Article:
Confession + Self-Examination
In Psalm 139, David prays, “You have searched me, Lord, and you know me. You know when I sit and when I rise; you perceive my thoughts from afar…Search me, God, and know my heart; test me and know my anxious thoughts. See if there is any offensive way in me, and lead me in the way everlasting.” Confession and self-examination is the discipline of examining our sinful and broken moments and habits before God and also seeking God’s grace to grow and change.
In the words of this psalm, David expresses absolute trust in God’s thorough knowledge of his innermost being – the good, the bad, and the grey. There is an acknowledgement that God is infinitely good and that humanity, while still good and capable of good, now harbors an inclination to sin and the inexplicable pursuit of disastrous ends for itself, other humans, and creation. Embedded within this acknowledgement is David’s implicit assumption that despite our willingness to theoretically admit to our own sin and brokenness, we always underestimate just how sinful and broken we are in reality.
David paints a picture of the human soul (mind, will, body) lovingly created by God and lovingly sustained by God despite the invasion of sin. In this way, the human heart is like rocky, highly technical mountain terrain. In this metaphor, David (and the rest of us) are like first time hikers on this particular trail. Because we only get one life, we will always be first time hikers on this trail…and God, God is the experienced guide who knows the intricacies and technicalities of the trail. This Guide knows how to get you to the summit and back to basecamp in one piece…and how to help you enjoy the fullness of the experience along the way.
Wisdom dictates that we trust the Guide who knows the terrain better than we ever will…which is why, ultimately, David trusts the God of infinite grace, mercy, and love to guide him through the rocky, technical terrain of his own heart toward flourishing in this life and eternal joy with God in the life to come.
Confession and self-examination is essentially allowing God to alert us to our sin and brokenness so that we can step more fully into the flourishing and eternal joy he wants for us. Because of Christ’s life, death, resurrection, and ascension, the context of confession and self-examination is never shame but always one of receptivity. A helpful image to have in mind is that of the prodigal’s father running toward him when his child finally notices that something isn’t quite right. Here are a few steps to get you started.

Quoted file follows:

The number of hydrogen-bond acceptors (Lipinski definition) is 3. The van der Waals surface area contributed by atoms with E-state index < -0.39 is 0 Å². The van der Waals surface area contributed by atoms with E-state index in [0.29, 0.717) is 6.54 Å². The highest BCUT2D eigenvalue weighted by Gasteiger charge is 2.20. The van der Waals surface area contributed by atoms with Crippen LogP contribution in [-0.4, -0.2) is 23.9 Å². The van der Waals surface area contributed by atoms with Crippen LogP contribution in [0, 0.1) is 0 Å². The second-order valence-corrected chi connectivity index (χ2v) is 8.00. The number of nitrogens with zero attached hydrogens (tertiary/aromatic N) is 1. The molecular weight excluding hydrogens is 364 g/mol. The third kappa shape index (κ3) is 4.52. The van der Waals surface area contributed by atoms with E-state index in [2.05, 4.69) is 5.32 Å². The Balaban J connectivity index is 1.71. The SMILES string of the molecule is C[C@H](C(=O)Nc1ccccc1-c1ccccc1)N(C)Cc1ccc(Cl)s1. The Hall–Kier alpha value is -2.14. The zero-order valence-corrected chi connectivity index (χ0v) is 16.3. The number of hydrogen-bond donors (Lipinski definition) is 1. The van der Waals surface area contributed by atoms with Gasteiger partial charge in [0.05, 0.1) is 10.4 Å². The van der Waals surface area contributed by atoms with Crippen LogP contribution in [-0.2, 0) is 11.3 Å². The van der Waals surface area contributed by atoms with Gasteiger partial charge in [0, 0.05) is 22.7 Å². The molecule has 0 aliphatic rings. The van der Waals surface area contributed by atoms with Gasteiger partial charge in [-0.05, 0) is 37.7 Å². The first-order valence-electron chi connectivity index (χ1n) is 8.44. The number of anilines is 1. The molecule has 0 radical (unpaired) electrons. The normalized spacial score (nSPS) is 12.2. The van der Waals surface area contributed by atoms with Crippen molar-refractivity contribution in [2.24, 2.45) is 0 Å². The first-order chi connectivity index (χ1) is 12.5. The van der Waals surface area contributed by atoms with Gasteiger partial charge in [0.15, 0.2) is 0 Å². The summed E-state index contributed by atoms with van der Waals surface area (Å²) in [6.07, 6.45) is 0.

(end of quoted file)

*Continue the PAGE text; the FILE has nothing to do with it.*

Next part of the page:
Step 1 | Notice: Notice when something’s not quite right or something has gone awry.
- Perhaps it’s a tangible or obvious sin (e.g. 10 Commandments or Paul’s vice list in Galatians 5).
- Perhaps it’s more subtle. Early Christians utilized the seven deadly sins: pride, greed, lust, envy, gluttony, wrath, and sloth. Note: they are deadly because most of them are so subtle that they can rot your interior before you even notice them.
Step 2 | Confess: Prayerfully confess your sins before God and receive God’s forgiveness. Remember that “as far as the east is from the west” so far does he remove our sins from us.
- This step may require a tangible reminder in the form of, perhaps, burning the page that you’ve written your sins on or inviting a trusted pastor or friend to verbalize God’s forgiveness to you.
Step 3 | Wisdom: Ask for God’s wisdom to help you not only trust his forgiveness but also step beyond your sin and brokenness into the life of flourishing and eternal joy that he wants for you. Essentially, to borrow from the metaphor, you’re discerning the next step that would keep you from rolling your ankle or falling off the trail?
- Skipping this step is the quickest way to get stuck praying the same prayer of forgiveness for years. As James, the brother of Jesus, once said, don’t look in the mirror and forget what you saw. If you want transformation, make a plan.
Set aside 20 minutes to try this.
Begin by prayerfully reading Psalm 139. Let the truth and trust embedded within this psalm remind you of God’s infinite knowledge, wisdom, goodness, love, grace, and mercy toward you. Then prayerfully move through each step.